copyright, 2009, Maria Liberati, The Basic Art of Italian Cooking
After our cooking program in a little town called Baschi, right outside of Orvieto (more on that tomorrow) and meeting with my good friends there Domenico and Paola at Borgo le Fontanile and Velia & Gianluca at La Champagnerie in Orvieto we headed for the Autostrada to continue our visit in Umbria..We headed in the direction of Todi- to a nearby little village called Sismano. A ‘piccolo paese’ of only 300 residents. Most of the land is still owned by a Contessa. part of the town is a beautiful natural reserve that has been preserved for truffles and hunting. Some of the old buildings are being renovated into private villas.
As I was there to visit a friend of mine Susan Evans at her villa- La Veranda, once owned by an Italian Contessa. Susan is an American who fell in love with the beautiful scenery of Umbria. She is the real life version of the ‘Under the Tuscan Sun’ story of finding an old building and renovating it into a beautiful villa.
Needless to say my stay at La Veranda this weekend was wonderful…we could only visitifor 2 days but they were filled with everything possible..cooking in the beautiful kitchen at La Veranda to relaxing outside and taking in the view of the Umbrian Hills on a warm January day to a walking tour of a natural reserve and a view of wild cinghiale (boars) to a tour of the castello of Sismano and its’ renovation and getting a taste of local foods.
But my visit was also to map out the site of The Basic Art of Italian by Maria Liberati tm Cooking school. La Veranda not only has a large open kitchen for the cooking classes but also a wood burning oven outside in the courtyard perfect for cooking pizza, chicken, bread. The setting is perfect for giving anyone an experience of eating outdoors in Umbria at night or under the Umbrian sun for an afternoon picnic.
The villa is a perfect way to experience living in a true Italian villa and getting the full experience of the beauty of not only cooking Italian food but eating at home (and a beautiful one I might add)..
Our last lunch was held at on Osteria de la Posta..that was opened by a former postman (hence the name ‘de la posta’) that loved to cook. But while waiting for our lunch we were entertained with some history about the ‘Osterie de le Poste’ that were once typical places to be found throughout Italy. They were places that you would travel to in horse and carriage- to get your mail, send your mail and also get feed and water for your horses but also stop to have a meal. And sometimes ,yes, the mailman might also have been your chef…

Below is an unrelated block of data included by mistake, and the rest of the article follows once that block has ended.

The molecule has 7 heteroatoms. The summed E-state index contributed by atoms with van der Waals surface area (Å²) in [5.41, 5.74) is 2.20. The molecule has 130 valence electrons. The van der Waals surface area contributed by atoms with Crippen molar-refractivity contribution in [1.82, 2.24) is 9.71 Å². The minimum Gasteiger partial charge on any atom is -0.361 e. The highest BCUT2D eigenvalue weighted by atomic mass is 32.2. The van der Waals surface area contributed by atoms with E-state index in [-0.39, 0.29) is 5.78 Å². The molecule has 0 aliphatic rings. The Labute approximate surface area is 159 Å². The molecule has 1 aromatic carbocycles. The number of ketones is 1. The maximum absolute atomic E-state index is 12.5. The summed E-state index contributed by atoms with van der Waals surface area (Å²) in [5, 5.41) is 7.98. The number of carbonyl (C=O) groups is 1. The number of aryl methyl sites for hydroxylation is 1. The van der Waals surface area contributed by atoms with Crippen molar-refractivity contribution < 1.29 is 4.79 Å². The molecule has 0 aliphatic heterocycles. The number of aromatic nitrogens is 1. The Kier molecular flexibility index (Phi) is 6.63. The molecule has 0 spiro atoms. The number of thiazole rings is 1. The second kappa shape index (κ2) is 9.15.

Umbria is famous for Tartufi (truffles) my favorite dish this weekend there was a plate of Fettucini al Tartufi. This recipe is sometimes made with a pasta that is traditional to Umbria (known as Strangozzi) because there is an Umbrian legend connected to it.
Legend has it that during medieval times, in a castle in a town called Pissignano, the conqueror Barbarossa was there because he was planning to destroy Umbria. But legend has it that the cook in the castle served Barbarossa a plate of Strangozzi al Tartufo so good that it convinced him not to destroy Umbria (or something like that)…
Here is the recipe, but if you can’t find trufffles- use a drizzle of truffle oil to add some truffle flavor..
Fettucini al Tartufo
*1 lb of fresh fettucine pasta
*1 black truffle-(finely chopped)
*3 tblsps olive oil
* 1/2 cup freshly grated parmigiano-reggiano cheese
*1 clove garlic (whole)
Place extra virgin olive oil in a saucepan and heat, place in cloves of garlic. Saute garlic till just about golden. Remove garlic. Place in chopped truffles and let saute for approx 3 minutes. Remove from heat. Toss in cooked pasta. Serve with freshly grated parmigiano-reggiano cheese.
And for a perfect accompaniment-serve with Orvieto Classico white wine.
Mangia Bene, Vivi Bene
For more great recipes get your copy of the best selling book The Basic Art of Italian Cooking at http://www.marialiberati.com